top of page

“A Launchpad for New Ideas:” How Streetwear Retailers are Tackling TikTok

With its large youth audience and informal nature, TikTok seems like a perfect platform for streetwear brands to engage with young customers. But the biggest brands in sneakers and streetwear post sporadically or aren’t there at all. Resellers, on the other hand, are building followings.

Brands and resellers in streetwear have often had an unspoken, mutually beneficial relationship, but there have been rifts in the past. By ignoring TikTok now, brands could lose out both on driving sales and owning their brand’s voice on the platform.

For example, Nike, despite being the dominant brand in the sneaker space, has only a cursory presence on TikTok. The company’s account posted regularly, almost every day, starting in February, then posted only two videos in March, then nothing until Monday. Most of its videos feature athletes like Giannis Antetokounmpo in short comedic videos or showing off their athletic prowess. Nike did not respond to request for comment on this story.

Other brands like Adidas and Louis Vuitton have accounts but have not posted any videos, while Supreme and Off-White, arguably two of the biggest brands in all of streetwear, don’t have a presence at all.

Champion has no official, international presence, yet Champion Australia & New Zealand has an account. It posts giveaways and content in the form of dance videos and product showcases with influencers like Jackson Jansen and Lakota Johnson, who have 1 million and nearly 2 million followers on TikTok, respectively. David Robertson, Champion’s director of brand marketing, said the team has “closely monitored TikTok’s growing popularity in the social space” and has “plans to expand our engagement with the platform this year.”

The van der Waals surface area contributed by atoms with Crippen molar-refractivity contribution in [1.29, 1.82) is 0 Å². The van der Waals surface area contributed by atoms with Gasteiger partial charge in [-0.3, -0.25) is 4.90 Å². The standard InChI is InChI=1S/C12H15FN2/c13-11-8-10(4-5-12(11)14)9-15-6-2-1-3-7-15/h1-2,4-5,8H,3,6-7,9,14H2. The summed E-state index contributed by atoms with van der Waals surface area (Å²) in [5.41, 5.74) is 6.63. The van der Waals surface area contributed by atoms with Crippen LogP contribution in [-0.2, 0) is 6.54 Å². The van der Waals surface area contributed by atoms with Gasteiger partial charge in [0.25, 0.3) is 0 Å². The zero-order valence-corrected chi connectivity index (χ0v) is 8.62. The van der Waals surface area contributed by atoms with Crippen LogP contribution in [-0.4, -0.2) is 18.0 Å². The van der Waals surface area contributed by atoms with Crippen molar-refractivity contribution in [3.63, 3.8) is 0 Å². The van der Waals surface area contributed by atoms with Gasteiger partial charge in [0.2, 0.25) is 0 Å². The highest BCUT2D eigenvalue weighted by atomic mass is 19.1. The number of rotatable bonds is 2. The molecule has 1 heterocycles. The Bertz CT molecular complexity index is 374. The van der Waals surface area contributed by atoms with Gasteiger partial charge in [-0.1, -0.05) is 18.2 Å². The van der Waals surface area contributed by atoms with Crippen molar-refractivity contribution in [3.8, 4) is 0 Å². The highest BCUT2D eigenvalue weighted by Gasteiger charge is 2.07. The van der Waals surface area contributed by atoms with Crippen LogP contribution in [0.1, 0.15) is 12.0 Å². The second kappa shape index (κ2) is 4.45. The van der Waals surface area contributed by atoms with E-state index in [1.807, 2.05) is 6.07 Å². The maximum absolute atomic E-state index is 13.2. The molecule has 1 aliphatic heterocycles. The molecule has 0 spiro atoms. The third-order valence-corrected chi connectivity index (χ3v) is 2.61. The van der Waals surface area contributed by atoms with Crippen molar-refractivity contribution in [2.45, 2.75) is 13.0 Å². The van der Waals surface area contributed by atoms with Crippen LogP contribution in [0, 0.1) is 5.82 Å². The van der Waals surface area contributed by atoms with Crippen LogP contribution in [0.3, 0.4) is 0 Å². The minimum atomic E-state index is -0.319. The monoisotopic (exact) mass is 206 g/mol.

Streetwear resale companies have done a far better job of making their presence known on TikTok. Where brands have been quiet, resellers have amassed large followings and begun working with well-known streetwear influencers like Michael Pelchat, a TikTok influencer with 2 million followers. He’s worked with streetwear companies like GOAT and apps like Bopdrop.

GOAT has nearly half a million followers of its own, thanks to regular posts and collaborations with big name influencers like Tony Lopez (who has more than 20 million followers of his own), mostly in the form of dance videos, product showcases and tutorials. StockX has more than 60,000 followers, thanks to its product showcases and tutorials, though the company has yet to work directly with any big name influencers.

Madison Hartman, Stadium Goods’ director of social media, said that the company started posting on TikTok in November after several months of conversations with the TikTok team on how to engage a new audience. She said the company saw positive results in audience growth and engagement almost immediately upon joining, amassing more than 50,000 followers in just a few months. (StockX started in June and GOAT in March.)

Credit: Glossy – Click here to view the article

More related articles: Two of TikTok’s Biggest Stars Re-Launch Makeup LineA Week of TikTok Drama, and TalentX Launches New Gaming House for Social Media Creators

Merchandising and Design Experts (MADE) specializes in trend forecasting and market positioning foresight for the fashion and retail market.  Delivering researched and highly relevant insight on market conditions, emergent opportunities, and key products. MADE bespoke reports help clients to identify and capitalize on current and future market trends. For more information about these topics and market trends and strategy please contact MADE Trends.

#tiktokgeneration #tiktok #tiktoktrends #productplacement #genz #socialmedia #hypehouse #digitalmarketing #branding

bottom of page